It gives me no small amount of pleasure to introduce Mr. Brady Raccanello, your new church history columnist. 500 years ago, Martin Luther nailed his ninety-five theses to the door of Wittenberg Cathedral. Mr. Raccanello is unlikely to approve. In Mr. Raccanello’s view, the western church has made too many innovations on ancient practice. Some members of TPS might remember Mr. Raccanello’s conversion to Eastern Orthodoxy. For others, this is still news. When not occupied in his myriad other tasks and hobbies, he may be found defending Eastern Orthodoxy, affirming against all things Protestantism, and commenting on current theologically significant topics on the TPS forums.
Despite his dim view of the western church, he remains no stranger to western history. Constructing a medieval English longbow has been a two-year long labor of love. His fascination with the art of bow making began with Native American weaponry. From this jumping off point, he discovered the immense similarities between the bow constructions of the major world civilizations. After two years of letting a choice piece of hickory cure, he feels close to completing the masterpiece.
A typical day in the life of Mr. Raccanello includes prayer, exercise, reading, school, and work for his landscaping business. Tending towards introversion, he also sets aside a time to just sit and think. However, do not get him started on the subjects of Christian Monarchy or the Eastern Orthodox Church, as his introversion will promptly disappear and he will become quite animated. Aside from landscaping, debating, and bow making, he writes, studies history and theology, hikes, goes bass fishing, and burns pheasant embroidered pants. Were the current author to explain to the reader Mr. Raccanello’s peculiar habit concerning bird-bespattered clothing, a conflict of interest might arise. Ask a forums regular.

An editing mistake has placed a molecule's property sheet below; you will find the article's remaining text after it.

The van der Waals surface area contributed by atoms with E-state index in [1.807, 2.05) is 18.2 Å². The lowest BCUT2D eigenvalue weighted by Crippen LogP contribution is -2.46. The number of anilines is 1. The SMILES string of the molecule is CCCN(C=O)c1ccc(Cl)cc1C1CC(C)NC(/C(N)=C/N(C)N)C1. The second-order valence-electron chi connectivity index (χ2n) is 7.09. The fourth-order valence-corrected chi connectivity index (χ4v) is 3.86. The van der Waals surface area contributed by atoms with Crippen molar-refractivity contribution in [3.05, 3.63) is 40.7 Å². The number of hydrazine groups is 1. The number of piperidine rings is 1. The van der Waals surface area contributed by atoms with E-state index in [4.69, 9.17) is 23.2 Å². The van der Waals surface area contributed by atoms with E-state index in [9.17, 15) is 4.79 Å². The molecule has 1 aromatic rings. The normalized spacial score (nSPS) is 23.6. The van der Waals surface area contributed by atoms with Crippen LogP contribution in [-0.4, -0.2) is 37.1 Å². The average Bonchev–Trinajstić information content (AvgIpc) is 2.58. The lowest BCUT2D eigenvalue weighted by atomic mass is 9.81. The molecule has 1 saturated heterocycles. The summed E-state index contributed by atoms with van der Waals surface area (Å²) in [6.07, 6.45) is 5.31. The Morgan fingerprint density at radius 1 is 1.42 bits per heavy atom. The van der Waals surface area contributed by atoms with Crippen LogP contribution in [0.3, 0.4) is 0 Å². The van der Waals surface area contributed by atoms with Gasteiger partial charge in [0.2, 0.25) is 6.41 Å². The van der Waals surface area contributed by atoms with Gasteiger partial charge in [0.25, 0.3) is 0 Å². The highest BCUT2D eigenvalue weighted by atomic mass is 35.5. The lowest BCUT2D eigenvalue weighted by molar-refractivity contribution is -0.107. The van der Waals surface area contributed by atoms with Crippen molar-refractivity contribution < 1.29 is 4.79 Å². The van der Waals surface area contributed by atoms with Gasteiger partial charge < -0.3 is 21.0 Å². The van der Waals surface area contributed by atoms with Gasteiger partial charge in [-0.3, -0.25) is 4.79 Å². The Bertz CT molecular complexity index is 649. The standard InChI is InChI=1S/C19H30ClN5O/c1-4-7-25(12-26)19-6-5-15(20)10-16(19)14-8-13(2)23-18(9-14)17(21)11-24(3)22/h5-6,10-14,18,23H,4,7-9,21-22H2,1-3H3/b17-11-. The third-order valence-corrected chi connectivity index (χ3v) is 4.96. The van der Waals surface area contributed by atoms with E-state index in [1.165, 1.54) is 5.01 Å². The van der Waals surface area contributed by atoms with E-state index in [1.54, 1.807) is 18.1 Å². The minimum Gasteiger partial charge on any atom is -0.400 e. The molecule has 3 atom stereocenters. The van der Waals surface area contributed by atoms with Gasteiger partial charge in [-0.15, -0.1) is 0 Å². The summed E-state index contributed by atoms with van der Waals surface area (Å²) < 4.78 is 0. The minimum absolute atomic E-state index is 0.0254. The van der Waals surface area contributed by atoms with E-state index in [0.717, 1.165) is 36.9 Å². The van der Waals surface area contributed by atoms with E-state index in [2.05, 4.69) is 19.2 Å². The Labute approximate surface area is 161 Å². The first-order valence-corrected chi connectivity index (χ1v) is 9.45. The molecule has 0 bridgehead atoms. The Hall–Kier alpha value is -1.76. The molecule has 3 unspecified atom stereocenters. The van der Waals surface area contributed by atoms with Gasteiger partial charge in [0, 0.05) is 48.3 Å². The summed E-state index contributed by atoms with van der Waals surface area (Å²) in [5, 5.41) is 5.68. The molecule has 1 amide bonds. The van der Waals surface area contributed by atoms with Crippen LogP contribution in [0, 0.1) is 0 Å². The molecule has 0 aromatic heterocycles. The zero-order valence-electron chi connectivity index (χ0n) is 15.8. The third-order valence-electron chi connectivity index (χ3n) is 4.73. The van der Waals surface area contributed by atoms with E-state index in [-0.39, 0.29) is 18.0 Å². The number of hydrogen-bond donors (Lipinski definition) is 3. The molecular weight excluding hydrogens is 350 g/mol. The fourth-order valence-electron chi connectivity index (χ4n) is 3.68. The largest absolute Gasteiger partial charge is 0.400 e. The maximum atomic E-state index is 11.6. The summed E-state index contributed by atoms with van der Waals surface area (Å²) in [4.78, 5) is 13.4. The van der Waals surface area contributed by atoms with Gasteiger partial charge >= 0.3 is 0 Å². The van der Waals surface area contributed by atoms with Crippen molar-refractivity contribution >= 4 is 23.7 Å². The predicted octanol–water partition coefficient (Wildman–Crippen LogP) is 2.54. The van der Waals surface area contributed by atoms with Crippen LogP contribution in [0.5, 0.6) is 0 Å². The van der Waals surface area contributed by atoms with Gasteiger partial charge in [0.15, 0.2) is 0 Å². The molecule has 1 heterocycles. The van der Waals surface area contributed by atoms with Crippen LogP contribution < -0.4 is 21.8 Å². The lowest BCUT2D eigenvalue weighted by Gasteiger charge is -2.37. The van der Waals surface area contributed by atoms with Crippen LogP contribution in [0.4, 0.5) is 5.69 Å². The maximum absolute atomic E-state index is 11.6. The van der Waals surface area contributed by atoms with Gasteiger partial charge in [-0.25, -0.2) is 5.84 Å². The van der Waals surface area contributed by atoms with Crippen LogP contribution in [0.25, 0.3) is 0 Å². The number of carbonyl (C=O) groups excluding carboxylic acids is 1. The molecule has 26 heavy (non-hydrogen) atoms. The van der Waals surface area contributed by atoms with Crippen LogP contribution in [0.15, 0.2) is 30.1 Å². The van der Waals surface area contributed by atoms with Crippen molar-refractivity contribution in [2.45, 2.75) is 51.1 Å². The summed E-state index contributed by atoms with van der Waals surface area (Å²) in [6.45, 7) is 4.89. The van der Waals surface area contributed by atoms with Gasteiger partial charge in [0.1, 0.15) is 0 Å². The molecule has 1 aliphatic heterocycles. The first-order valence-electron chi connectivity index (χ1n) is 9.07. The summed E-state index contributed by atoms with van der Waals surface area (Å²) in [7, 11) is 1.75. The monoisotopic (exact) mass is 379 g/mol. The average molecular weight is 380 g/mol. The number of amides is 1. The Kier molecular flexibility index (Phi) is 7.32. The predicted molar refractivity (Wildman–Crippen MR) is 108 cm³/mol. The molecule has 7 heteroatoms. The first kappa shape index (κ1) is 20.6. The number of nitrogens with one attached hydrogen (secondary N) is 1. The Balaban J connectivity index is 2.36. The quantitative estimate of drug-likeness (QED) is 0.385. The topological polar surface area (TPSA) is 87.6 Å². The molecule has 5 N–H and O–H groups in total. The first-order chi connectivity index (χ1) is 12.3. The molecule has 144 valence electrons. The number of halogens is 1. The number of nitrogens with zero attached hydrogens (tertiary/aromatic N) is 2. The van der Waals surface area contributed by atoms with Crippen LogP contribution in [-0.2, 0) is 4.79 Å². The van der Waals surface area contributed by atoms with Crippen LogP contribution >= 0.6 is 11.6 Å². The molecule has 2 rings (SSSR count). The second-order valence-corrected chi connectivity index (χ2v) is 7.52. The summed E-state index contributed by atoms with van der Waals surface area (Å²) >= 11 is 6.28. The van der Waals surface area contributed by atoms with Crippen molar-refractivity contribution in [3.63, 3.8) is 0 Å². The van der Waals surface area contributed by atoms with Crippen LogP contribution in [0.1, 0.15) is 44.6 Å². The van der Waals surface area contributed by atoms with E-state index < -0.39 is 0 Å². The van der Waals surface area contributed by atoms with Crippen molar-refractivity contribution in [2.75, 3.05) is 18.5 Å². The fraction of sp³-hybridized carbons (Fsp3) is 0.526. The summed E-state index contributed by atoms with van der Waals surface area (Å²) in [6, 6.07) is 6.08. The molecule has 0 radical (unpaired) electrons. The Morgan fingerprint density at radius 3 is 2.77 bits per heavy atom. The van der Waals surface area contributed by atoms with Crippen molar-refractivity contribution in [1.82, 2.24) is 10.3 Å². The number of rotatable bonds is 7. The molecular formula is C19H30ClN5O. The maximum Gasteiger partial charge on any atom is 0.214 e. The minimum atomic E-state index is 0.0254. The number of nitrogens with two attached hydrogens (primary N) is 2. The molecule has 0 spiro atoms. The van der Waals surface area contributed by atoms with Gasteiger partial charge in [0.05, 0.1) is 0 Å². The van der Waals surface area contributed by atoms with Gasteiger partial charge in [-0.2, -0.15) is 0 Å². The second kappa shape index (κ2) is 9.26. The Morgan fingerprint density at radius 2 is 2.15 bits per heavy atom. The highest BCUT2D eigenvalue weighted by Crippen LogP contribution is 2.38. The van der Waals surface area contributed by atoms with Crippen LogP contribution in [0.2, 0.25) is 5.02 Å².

Although his future plans are undergoing “renovation,” Mr. Raccanello plans on pursuing a higher education. He sees himself as starting a family and serving God in some occupation, although he is currently unsure of the specifics. His analytical critique of every subject that crosses his path will surely come in handy in whatever career he ends up undertaking. As for his friends and acquaintances, there is some suspicion that he might join a monastery, but there is little danger of him taking a vow of silence. He has too many areas of interest that he is willing to discuss with anybody willing to listen.
Focusing his unique set of interests and talents, Mr. Raccanello has accepted the authorship of the church history column. Since 2017 is the five hundredth anniversary of the 95 theses, the editorial board of clay is celebrating the reformation with several columns dedicated to ecclesiastical history. From his noted place of dissent, Mr. Raccanello is nonetheless participating in this initiative. Mr. Raccanello’s motivation for accepting the authorship of this column lies in a perceived lack of knowledge concerning church history before the reformation. Setting his sights high, Mr. Raccanello seems determined to at least partially rectify this problem before the end of the 2017-2018 school year. Surely the least his future readers can do is wish him luck.